Of course, it would also never occur to Mr. Bricker that, the reason his business was almost immune to the recession, was because it created more sickness and more misery--things that he profits from, every single day.
The economics and realities of healthcare seem lost by most of you - and the digression to morally corrupt politicians (this problem is definitively not party-specific as history has shown) is probably best-served for another debate. The medical result of having people with the ability to seek and obtain primary care, preventive care and urgent care outside of episodic, higher cost emergency room care (or acute episodes of care due to delay in any routine care because of no insurance) is well proven in modern medical research and literature. And the economics of providing the appropriate care in the lowest cost setting is pretty obvious. Last - soccratties you pay for it either way - if not covered via these programs you pay by the great hidden tax as your insurance rates rise as to cover the higher cost uncompensated care these people will go and get.
The economy locally may improve but spending public money never improves the economic health of the country. It’s our money to start with. It’s like paying your kids to mow the lawn. Your lawn may look better but there is no more money in your household than you started out with. Medicare is a redistribution of taxpayer money. Jobs should not be the bait in the trap. The decision needs to rest on if or if not the medical result is worth the investment. Using borrowed money and a money absorbing bureaucracy to achieve anything is more expensive than paying up front without circulating tax money through Washington to get it back to Arizona.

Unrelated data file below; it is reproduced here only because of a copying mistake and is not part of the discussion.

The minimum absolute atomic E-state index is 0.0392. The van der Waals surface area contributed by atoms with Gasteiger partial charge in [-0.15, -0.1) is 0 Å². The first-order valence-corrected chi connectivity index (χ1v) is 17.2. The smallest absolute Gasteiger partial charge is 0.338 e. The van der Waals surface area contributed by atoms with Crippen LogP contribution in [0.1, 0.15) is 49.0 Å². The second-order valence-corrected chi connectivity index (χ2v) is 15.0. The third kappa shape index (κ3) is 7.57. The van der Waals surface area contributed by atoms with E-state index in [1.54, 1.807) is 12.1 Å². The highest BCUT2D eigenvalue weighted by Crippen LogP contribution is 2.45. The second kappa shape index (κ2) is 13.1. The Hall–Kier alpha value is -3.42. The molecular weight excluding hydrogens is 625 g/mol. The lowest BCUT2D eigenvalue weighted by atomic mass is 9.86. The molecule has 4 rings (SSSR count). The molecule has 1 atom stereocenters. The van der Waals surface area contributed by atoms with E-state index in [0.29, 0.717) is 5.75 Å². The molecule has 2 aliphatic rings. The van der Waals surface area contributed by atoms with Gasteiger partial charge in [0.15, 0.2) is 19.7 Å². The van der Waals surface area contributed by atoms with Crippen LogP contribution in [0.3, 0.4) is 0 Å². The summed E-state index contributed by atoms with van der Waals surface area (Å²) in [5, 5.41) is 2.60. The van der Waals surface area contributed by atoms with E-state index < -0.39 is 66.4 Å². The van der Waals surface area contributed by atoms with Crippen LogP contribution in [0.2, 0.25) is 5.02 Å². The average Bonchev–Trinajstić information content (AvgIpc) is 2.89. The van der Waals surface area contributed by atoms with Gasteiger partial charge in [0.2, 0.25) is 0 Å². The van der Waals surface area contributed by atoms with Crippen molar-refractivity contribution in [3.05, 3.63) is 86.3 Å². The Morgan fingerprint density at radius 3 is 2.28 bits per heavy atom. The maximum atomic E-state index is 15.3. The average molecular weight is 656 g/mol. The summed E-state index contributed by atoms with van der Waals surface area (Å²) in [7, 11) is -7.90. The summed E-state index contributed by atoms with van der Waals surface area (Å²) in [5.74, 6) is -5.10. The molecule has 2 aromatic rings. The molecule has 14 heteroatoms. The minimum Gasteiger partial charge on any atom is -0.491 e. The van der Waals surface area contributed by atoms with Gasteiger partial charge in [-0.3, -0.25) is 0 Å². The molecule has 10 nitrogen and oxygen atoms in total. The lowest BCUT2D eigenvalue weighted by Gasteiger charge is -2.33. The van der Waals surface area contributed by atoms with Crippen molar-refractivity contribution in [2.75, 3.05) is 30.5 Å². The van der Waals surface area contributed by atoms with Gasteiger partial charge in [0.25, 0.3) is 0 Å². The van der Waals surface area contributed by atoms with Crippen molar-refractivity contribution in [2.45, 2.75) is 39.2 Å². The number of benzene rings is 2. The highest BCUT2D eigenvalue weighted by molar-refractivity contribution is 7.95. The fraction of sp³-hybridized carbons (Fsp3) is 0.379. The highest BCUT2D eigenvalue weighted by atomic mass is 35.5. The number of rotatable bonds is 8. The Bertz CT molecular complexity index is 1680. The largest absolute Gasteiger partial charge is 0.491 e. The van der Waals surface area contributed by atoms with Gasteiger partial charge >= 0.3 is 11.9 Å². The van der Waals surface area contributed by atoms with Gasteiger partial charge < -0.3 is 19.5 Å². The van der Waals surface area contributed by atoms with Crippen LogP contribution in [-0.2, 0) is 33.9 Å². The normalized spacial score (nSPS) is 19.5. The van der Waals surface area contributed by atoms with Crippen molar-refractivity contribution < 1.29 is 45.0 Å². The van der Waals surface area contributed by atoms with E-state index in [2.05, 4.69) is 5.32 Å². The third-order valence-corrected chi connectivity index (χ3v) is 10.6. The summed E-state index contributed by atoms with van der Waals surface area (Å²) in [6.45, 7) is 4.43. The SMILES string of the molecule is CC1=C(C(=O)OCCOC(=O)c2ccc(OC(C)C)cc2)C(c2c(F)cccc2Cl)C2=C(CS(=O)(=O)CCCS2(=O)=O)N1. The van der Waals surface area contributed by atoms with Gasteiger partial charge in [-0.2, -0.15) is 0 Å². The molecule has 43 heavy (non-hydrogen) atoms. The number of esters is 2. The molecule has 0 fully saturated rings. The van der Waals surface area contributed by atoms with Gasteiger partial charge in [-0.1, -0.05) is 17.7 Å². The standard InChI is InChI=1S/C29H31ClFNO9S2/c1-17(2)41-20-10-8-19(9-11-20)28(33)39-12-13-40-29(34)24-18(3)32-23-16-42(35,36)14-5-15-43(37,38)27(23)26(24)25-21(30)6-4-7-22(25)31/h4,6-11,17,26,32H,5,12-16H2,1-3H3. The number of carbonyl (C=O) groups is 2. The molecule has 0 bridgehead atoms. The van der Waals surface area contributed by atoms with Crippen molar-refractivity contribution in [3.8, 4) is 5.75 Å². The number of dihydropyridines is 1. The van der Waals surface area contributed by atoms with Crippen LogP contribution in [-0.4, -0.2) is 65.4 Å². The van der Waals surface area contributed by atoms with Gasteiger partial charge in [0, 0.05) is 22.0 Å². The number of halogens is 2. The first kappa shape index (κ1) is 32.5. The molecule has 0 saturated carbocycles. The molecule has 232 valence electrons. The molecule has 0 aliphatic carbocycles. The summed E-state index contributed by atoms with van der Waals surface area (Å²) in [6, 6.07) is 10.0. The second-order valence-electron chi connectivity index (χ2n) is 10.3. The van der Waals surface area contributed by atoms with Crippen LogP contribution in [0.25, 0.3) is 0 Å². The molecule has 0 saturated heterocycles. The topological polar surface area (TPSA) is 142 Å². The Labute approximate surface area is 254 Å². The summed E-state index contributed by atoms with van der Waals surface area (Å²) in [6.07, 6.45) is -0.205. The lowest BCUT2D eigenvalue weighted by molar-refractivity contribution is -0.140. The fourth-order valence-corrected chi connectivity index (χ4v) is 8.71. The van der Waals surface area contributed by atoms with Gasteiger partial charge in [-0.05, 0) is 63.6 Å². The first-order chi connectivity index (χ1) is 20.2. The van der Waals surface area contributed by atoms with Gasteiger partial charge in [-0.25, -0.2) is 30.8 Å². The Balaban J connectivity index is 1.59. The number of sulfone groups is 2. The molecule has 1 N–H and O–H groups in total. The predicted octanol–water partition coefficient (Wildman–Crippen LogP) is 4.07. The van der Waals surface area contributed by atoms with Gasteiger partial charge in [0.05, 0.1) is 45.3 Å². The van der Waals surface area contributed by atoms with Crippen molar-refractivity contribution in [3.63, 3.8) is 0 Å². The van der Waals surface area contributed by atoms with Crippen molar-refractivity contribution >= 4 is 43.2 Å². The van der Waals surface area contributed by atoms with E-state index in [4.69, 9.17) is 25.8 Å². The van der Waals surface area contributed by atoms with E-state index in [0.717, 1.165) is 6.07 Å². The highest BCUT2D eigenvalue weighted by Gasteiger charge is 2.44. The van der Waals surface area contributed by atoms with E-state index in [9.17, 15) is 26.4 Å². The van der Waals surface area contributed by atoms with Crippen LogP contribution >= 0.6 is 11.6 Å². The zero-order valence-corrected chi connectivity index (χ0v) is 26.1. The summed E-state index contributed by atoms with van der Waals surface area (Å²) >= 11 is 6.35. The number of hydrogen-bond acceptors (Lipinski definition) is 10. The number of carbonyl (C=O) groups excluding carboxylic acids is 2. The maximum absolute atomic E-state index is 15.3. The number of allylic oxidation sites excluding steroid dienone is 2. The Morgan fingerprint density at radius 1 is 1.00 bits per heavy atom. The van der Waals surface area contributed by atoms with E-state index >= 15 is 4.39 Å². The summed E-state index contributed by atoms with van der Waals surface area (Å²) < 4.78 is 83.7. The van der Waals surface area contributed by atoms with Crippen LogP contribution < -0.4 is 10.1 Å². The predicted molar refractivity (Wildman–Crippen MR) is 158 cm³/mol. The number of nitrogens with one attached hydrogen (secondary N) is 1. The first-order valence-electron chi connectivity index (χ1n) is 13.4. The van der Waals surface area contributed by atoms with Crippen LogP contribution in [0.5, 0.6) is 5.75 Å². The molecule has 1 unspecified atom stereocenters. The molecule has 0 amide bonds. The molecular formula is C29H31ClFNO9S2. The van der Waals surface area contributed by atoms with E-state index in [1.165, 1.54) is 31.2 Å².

cerulean - of course there's NEVER been a democrat that has been morally corrupt. I distinctly recall a President that ruined a young woman's life and LIED to the public about it and your party props himself up as a statesman and has the gall to talk about a `war on women.` But of course that's okay by you Cerulean, because he is a democrat. Again, you demonstrate your myopic view.
Brewer lost me on this decision.
Mean while, Arizona continues to pay the salary of Attorney General Horne who likes to spend his lunch hour in the mistress parking lot ramming into other peoples cars. Then hiding like the sloth he is.
Call it like it is Tim Bricker…. It’s a proposed ObamaCare Medicaid Expansion.
One of biggest impacts of “ObamaCare” is the law's expansion of Medicaid. A program designed to help the poor will now balloon to cover as many as 84 million Americans. The U.S. Supreme Court ruled that forcing the expansion of Medicaid (for states to restore coverage for low-income adults) is unconstitutional.
Gov. Jan Brewer’s proposal for “Arizona Medicaid expansion” — is a stunning about-face for a Republican who was one of the voices in the lawsuit filed (by 25 states) against ObamaCare that requires all Americans to buy health care insurance. The proposed Arizona “ObamaCare” Medicaid expansion is bad for taxpayers, bad for freedom and ultimately bad for Arizona’s health.